Oil and gas auction nets more than $3 million in Utah

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  • PJL LAYTON, UT
    Sept. 13, 2018 8:31 p.m.

    Not only could development spoil these lands, but the leases are being given away at rock bottom prices. The article indicates 3 million for 134000 acres. That's only about $22 per acre! Many oil leases for private lands in the Uintah Basin go for $200-500 per acre. Royalties related to these leases are 15-20%. The article does not indicate royalty amounts, but if similar to the low per acre lease fees, the BLM is giving away our oil. This adds insult to injury. We are leasing our precious lands for oil production and GIVING AWAY THE OIL. This needs to stop.

  • Rocket Science Brigham City, UT
    Sept. 13, 2018 7:27 a.m.

    As one who has known Moab and the surrounding area for six decades there have been a number of changes. Yes you can see a uranium mine here and there or run into a gas or oil well occasionally, you can go see where old western movies were set and of course you can still see some cow pies here and there. All these left their mark to one extent or another.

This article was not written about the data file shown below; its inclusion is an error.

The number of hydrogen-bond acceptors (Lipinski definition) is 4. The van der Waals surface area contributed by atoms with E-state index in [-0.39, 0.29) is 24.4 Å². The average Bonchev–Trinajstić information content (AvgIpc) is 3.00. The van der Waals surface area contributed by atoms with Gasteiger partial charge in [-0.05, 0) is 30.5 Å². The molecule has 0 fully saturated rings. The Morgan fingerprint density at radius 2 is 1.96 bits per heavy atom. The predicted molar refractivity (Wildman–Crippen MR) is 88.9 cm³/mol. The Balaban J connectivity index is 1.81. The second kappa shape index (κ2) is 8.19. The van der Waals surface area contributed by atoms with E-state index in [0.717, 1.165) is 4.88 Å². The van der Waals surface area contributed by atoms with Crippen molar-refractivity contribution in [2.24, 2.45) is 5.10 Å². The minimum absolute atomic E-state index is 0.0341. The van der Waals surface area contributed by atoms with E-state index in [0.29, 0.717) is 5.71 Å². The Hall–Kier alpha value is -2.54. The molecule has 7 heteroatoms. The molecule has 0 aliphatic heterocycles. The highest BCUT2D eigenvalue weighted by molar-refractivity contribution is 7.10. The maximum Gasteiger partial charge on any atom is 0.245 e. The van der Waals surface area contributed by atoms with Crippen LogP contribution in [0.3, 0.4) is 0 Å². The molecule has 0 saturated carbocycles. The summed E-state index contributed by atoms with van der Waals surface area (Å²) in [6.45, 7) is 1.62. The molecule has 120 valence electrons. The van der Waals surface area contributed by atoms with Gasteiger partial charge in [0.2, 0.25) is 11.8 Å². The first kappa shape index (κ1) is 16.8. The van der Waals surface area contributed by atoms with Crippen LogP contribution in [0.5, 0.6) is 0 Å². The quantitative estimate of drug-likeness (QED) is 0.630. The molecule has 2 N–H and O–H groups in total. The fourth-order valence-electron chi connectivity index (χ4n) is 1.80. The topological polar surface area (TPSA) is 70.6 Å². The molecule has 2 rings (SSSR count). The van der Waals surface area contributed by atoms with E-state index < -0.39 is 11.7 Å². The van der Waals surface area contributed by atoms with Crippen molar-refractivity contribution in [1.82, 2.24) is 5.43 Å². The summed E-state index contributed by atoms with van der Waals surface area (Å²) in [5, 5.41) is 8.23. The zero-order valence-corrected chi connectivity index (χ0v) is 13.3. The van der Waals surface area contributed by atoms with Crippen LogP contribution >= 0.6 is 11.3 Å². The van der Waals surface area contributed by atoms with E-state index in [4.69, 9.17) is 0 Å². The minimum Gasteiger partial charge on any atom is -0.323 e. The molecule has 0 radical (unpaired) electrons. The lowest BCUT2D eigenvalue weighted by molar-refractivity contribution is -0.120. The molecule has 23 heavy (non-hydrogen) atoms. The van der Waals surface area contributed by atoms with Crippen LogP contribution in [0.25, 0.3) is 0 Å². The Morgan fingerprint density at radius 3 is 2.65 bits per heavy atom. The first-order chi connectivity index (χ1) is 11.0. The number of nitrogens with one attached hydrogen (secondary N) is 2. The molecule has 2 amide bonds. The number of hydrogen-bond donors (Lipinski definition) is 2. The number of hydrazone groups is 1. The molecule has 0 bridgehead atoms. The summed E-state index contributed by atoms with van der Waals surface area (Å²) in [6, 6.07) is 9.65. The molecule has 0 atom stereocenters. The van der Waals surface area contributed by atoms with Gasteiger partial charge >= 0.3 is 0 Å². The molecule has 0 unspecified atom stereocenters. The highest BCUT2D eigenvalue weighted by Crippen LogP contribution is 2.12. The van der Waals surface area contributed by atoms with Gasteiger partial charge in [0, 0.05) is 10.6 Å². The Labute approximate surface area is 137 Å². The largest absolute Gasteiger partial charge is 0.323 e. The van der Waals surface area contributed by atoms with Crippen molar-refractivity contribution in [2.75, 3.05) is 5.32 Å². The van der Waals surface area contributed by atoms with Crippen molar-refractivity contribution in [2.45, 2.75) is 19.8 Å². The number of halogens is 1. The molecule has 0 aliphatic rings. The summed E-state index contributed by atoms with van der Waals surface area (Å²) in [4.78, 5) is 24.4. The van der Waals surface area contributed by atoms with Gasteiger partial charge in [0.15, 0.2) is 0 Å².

No other change has been as drastic, no other change has been as “devastating”, as some claim an occasional oil or gas well is, as has been the “discovery” of the area in the last 25 years. It is the numbers of people who come in a visitors and the number of people who decide they want to build their retirement, dream or vacation home there who have done the most damage to this area of the state. We advertise for more people to come and see the beauty but human presence comes with a price.

  • BigLib Salt Lake City, UT
    Sept. 13, 2018 12:49 a.m.

    Well done BLM. This means more jobs and economic development for hard pressed rural Utahns. Utah already has enough of its Public Lands locked up in National Parks and Monuments.

  • Harrison Bergeron Holladay , UT
    Sept. 12, 2018 4:36 p.m.

    '"The effect of oil and gas leasing near an area as pristine beautiful and important to the American West as Canyonlands National Park cannot be ignored," said Walt Dabney, a former superintendent of Arches and Canyonlands national parks.'

    It's not enough for these people that we have set aside national parks were none of this can happen. No they don't want it to happen anywhere in the general vicinity! We have set aside and protected millions of acres of land in these parks. They include vast swaths of barren land as buffer zone around the beautiful geologic features. This is becoming ridiculous. We all need fuel to drive our cars to see these wonderful places.

    I hope this guy doesn't drive a car, fly in an airplane or wear synthetic clothing.

  • holy moly Herrmian, UT
    Sept. 12, 2018 4:00 p.m.

    Sad